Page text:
Woo them or lose them, Labour

17:00, Apr 12 2012

The manner in which the Right took control of the Auckland University Students Association is really quite instructive.

From the late 1960s until the late 1980s, with some notable exceptions (the Green MP Kevin Hague being one of them), AUSA presidents, newspaper editors and executive members tended to hail from the Left. Then, as successive governments encouraged more and more foreign students to enrol at New Zealand's universities, things began to change.

Given the New Zealand's Left's infatuation with all things "international", one might assume that its candidates would be the first to reach out to this new and growing student constituency. But, one would be wrong.

Their reputation for beer-swilling racist redneckery notwithstanding, the first student politicians to think of printing posters and pamphlets in the native tongues of Auckland's foreign students hailed from the Right. In return for this, foreign students consistently rewarded the Right's candidates with a winning margin of votes. The moral of this story is clear: "Never allow a new and growing political constituency to go unwooed. Because if you don't woo 'em, somebody else is bound to."

In the last election just over 3.25 million New Zealanders were eligible to vote. On the day, however, just over 2.25m Kiwis actually made it to the polling booths. Or, to put it more precisely, only 69.6 per cent of eligible voters participated in the 2011 general election - one of the lowest turnouts on record. There will always be a hard core of the more feckless sort of citizen who'll just never be bothered taking their civic responsibilities seriously (a statistician friend of mine reckons the figure hovers somewhere around the 6 per cent mark).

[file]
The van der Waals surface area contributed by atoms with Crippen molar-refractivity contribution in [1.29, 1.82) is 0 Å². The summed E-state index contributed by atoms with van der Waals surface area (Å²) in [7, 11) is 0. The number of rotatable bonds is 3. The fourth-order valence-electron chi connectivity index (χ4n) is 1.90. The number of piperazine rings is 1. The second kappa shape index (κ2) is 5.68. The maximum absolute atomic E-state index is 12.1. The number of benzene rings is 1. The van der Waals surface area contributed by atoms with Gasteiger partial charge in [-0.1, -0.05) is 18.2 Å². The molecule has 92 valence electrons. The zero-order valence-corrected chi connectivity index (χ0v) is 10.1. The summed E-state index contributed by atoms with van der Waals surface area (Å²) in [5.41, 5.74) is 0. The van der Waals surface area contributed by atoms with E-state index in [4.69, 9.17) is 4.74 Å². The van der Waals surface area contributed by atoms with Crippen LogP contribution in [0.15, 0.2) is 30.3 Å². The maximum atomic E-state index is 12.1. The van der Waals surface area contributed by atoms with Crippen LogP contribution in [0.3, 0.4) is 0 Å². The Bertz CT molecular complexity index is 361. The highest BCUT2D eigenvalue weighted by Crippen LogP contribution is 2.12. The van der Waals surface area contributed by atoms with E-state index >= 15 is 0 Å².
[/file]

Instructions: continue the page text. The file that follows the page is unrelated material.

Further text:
There's another group, however, whose refusal to enter the polling booth is a conscious political statement. These abstainers, and their number has been growing steadily since the mid-1980s, have a blunt message for the political parties: "You don't know me. You won't help me. You don't understand me. You can't even speak my language."

A significant minority add: "You betrayed me."

Overwhelmingly, these abstainers are young (18-25 years) poorly educated and unskilled workers and beneficiaries, and most of them reside in electorates that, historically, have been Labour strongholds.

"Politics", if it means anything at all to these youngsters, is generally construed as the sum of all their fears. And "politicians", far from being regarded as people they elect to do things for them, are seen as the people others elect to do things to them.

They couldn't tell you how they know, but they do know, and deep in their gut the knowledge festers like a malignant tumour: they are the ones who are being blamed; they are the ones who are being punished; for economic and social sins they can barely pronounce.

These youngsters should be the apples of Labour's eye. The ones for whom, "Seddon and Savage", James K Baxter's "Socialist Father", returned, in the poem Crossing Cook Strait. For, surely, these are "the angry poor" who were his people? And surely it is their suffering, and the social and economic injustice which engenders it, that defines Labour's "peril and purpose"?

They should be Labour's people, but they are not. Indeed, it is the children of these young folk that Labour once again proposes to abandon by jettisoning its policy of increasing the incomes of beneficiary families.

That amounts to the purest political folly, because, given half a chance, this scapegoat generation, these angry thousands, possess the power to carry not only Labour but this whole country into the future.

The story of New Zealand's tomorrow will be the story of how well, or how badly, Labour responds to the challenge of uplifting these alienated abstainers. Of how, or whether, a future left-wing government provides them with the education, the training, the housing and, ultimately, the responsibility to keep our society whole.

And if the Left refuses to woo them? Then, be warned - somebody else will.